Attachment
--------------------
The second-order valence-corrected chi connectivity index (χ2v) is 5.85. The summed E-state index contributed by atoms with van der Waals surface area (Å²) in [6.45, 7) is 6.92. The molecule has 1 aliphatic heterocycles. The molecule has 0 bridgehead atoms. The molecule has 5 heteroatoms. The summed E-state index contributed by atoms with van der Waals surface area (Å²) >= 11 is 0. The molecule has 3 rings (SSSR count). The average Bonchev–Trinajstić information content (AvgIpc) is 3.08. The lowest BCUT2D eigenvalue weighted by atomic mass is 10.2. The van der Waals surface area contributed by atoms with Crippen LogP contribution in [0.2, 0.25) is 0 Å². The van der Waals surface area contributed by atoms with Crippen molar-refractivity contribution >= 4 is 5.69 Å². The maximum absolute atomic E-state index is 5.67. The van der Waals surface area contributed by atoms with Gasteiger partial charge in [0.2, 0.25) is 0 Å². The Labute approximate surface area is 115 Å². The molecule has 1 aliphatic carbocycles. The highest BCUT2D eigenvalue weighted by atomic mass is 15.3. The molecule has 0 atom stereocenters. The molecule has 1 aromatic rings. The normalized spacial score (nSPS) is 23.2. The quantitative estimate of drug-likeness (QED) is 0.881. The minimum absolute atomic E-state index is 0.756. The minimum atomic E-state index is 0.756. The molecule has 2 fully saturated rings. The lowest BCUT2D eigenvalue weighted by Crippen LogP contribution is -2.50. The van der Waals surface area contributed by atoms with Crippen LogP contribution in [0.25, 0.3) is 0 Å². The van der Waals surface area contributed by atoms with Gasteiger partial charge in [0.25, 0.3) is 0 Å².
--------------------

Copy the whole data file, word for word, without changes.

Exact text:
The second-order valence-corrected chi connectivity index (χ2v) is 5.85. The summed E-state index contributed by atoms with van der Waals surface area (Å²) in [6.45, 7) is 6.92. The molecule has 1 aliphatic heterocycles. The molecule has 0 bridgehead atoms. The molecule has 5 heteroatoms. The summed E-state index contributed by atoms with van der Waals surface area (Å²) >= 11 is 0. The molecule has 3 rings (SSSR count). The average Bonchev–Trinajstić information content (AvgIpc) is 3.08. The lowest BCUT2D eigenvalue weighted by atomic mass is 10.2. The van der Waals surface area contributed by atoms with Crippen LogP contribution in [0.2, 0.25) is 0 Å². The van der Waals surface area contributed by atoms with Crippen molar-refractivity contribution >= 4 is 5.69 Å². The maximum absolute atomic E-state index is 5.67. The van der Waals surface area contributed by atoms with Gasteiger partial charge in [0.2, 0.25) is 0 Å². The Labute approximate surface area is 115 Å². The molecule has 1 aliphatic carbocycles. The highest BCUT2D eigenvalue weighted by atomic mass is 15.3. The molecule has 0 atom stereocenters. The molecule has 1 aromatic rings. The normalized spacial score (nSPS) is 23.2. The quantitative estimate of drug-likeness (QED) is 0.881. The minimum absolute atomic E-state index is 0.756. The minimum atomic E-state index is 0.756. The molecule has 2 fully saturated rings. The lowest BCUT2D eigenvalue weighted by Crippen LogP contribution is -2.50. The van der Waals surface area contributed by atoms with Crippen LogP contribution in [0.25, 0.3) is 0 Å². The van der Waals surface area contributed by atoms with Gasteiger partial charge in [0.25, 0.3) is 0 Å².